Actually, it included more sex than people even realized at the time, which caused the gaming industry to face a major crisis.
You see, after the game was released, there was a software patch released by someone on the internet, which unlocked and added a sex scene in the game. The original version of the game depicted the sex scene from behind closed doors, but with the mod, it showed the sex in all its glory. This was the now infamous "Hot Coffee Mod," which took this game to all new levels. High ranking politicians made calls to action to bring this game to it's death, and that's essentially what happened. The game faced a recall and a re-release with that scene in the game being taken out and a "cold coffee patch" being put out to fix the problem.. Before the re-release, the game's rating was changed from "M" for mature to "AO" for adults only. Not many games have the distinction of having that label, if only because it essentially destroys any chances of it being a commercial success.
If any company was going to climb out of a hole like that, of course it would be Rockstar.
Going back and playing San Andreas was fun for me, as I never played it before. In fact, up until I started GTA V recently, I haven't played a single GTA game since Vice City. In San Andreas, they added a bunch of things that I could tell weren't in Vice City of GTA III, but thankfully, it still felt familiar and I knew what I was doing. But the whole time I was playing, I was thinking about how unique our society is sometimes. As a culture, we turn a blind eye on violence and illegal activities for the most part, and highlight them in movies and TV shows. But when it comes to sex, we are deathly afraid of the topic and in turn, make it taboo. No other society in the world shares are same belief. And unfortuatey, as long as we are naive and close-minded about sex as a culture, there will always be unnecessary uproar about topics an
So recently, there was a pretty big game that came out. "Big" is a description for the game in many different ways, from the amount of content within the game play experience, the size of the map that the game utilizes as it's world, the insane level of hype the game got before it's release (and even afterwards), or the sales numbers and bank account number that Rockstar Games is enjoying currently. Yes, Grand Theft Auto V is the biggest thing in the video game industry right now, knocking the new consoles off their throne for the time being. Trust me, any game that can make consumers and fans alike forget about the upcoming PS4 and Xbox One, even momentarily, is doing something right.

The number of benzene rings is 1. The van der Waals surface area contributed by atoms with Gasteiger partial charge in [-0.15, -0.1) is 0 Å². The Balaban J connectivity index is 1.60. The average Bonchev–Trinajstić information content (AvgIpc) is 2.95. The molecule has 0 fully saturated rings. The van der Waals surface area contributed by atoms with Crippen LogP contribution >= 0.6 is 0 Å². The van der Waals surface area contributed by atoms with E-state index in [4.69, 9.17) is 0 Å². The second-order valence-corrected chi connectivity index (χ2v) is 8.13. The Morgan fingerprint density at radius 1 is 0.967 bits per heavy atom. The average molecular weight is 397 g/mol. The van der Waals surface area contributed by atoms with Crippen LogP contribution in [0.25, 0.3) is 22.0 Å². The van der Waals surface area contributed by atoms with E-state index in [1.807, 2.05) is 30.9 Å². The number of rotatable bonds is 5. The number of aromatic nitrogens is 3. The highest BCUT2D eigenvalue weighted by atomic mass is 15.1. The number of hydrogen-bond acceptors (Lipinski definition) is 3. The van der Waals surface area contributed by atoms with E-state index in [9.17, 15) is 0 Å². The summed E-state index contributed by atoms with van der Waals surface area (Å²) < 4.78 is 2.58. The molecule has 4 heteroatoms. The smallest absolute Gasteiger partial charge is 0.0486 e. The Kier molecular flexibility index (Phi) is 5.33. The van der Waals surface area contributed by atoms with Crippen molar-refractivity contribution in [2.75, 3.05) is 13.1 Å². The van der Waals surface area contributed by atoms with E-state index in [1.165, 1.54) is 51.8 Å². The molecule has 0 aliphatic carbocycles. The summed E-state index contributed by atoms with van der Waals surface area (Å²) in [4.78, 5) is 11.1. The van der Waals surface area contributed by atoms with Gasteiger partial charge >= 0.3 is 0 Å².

Because of this, I figured that the entire franchise of Grand Theft Auto was worthy of a little spotlight (as if they don't get enough already), which here on TheNoyse.com can only mean one thing: Another "My Week Of..." series! For September, I am going to attempt a week long GTA experience, aptly titled "My Week Long Grand Theft Auto Crime Spree," as you can see from the top banner. Remember, I'm not going to complete each game, as that's not what this blog is about, but rather just play the games and get something out of each one.
I have no real objective for this week, other than to pay homage to one of the most successful and controversial franchises of all time, focusing on the evolution of the series and maybe trying to figure out just how they got to this point, the top of the mountain.
I wanted to start at the first Grand Theft Auto, the game that started it all. Unfortunately, when I purchased that game (along with GTA 2) in a package deal on Steam, I didn't realize that these first two games weren't compatible with Windows 8, naturally. Apparently Steam and Rockstar are "looking into the issue," but of course, that doesn't help me at all for this week. I wasn't completely bummed out, thought, as the first two games are mere shells of the franchise as it stands today, and it wasn't until GTA III that the franchise took off in mainstream appeal, and created the look and feel of the games that we all know and love. Besides, this way I can fit in a couple of other games I originally wasn't going to have room for. Win-win for everyone, I hope.